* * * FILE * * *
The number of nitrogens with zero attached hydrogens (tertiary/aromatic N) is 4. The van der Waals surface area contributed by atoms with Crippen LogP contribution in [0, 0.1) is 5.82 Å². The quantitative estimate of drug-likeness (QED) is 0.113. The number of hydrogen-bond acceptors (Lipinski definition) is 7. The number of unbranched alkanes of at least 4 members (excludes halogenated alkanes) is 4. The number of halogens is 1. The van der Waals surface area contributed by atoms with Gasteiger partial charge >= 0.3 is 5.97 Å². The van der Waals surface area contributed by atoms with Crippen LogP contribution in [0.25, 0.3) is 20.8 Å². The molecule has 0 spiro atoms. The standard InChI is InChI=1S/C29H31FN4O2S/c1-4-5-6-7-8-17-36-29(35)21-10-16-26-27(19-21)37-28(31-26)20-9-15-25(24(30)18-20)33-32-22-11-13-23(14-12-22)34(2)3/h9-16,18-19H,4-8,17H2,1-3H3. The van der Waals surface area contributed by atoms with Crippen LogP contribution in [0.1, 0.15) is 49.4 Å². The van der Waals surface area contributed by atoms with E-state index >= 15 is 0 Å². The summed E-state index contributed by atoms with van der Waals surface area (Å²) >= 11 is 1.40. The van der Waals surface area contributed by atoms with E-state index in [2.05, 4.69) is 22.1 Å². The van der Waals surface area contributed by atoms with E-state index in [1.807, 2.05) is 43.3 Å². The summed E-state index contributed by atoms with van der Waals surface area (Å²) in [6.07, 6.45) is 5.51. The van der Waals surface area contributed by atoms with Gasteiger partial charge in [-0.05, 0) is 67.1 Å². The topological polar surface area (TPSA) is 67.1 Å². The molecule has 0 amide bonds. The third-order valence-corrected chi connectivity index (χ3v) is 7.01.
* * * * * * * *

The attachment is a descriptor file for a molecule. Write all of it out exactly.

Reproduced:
The number of nitrogens with zero attached hydrogens (tertiary/aromatic N) is 4. The van der Waals surface area contributed by atoms with Crippen LogP contribution in [0, 0.1) is 5.82 Å². The quantitative estimate of drug-likeness (QED) is 0.113. The number of hydrogen-bond acceptors (Lipinski definition) is 7. The number of unbranched alkanes of at least 4 members (excludes halogenated alkanes) is 4. The number of halogens is 1. The van der Waals surface area contributed by atoms with Gasteiger partial charge >= 0.3 is 5.97 Å². The van der Waals surface area contributed by atoms with Crippen LogP contribution in [0.25, 0.3) is 20.8 Å². The molecule has 0 spiro atoms. The standard InChI is InChI=1S/C29H31FN4O2S/c1-4-5-6-7-8-17-36-29(35)21-10-16-26-27(19-21)37-28(31-26)20-9-15-25(24(30)18-20)33-32-22-11-13-23(14-12-22)34(2)3/h9-16,18-19H,4-8,17H2,1-3H3. The van der Waals surface area contributed by atoms with Crippen LogP contribution in [0.1, 0.15) is 49.4 Å². The van der Waals surface area contributed by atoms with E-state index >= 15 is 0 Å². The summed E-state index contributed by atoms with van der Waals surface area (Å²) >= 11 is 1.40. The van der Waals surface area contributed by atoms with E-state index in [2.05, 4.69) is 22.1 Å². The van der Waals surface area contributed by atoms with E-state index in [1.807, 2.05) is 43.3 Å². The summed E-state index contributed by atoms with van der Waals surface area (Å²) in [6.07, 6.45) is 5.51. The van der Waals surface area contributed by atoms with Gasteiger partial charge in [-0.05, 0) is 67.1 Å². The topological polar surface area (TPSA) is 67.1 Å². The molecule has 0 amide bonds. The third-order valence-corrected chi connectivity index (χ3v) is 7.01.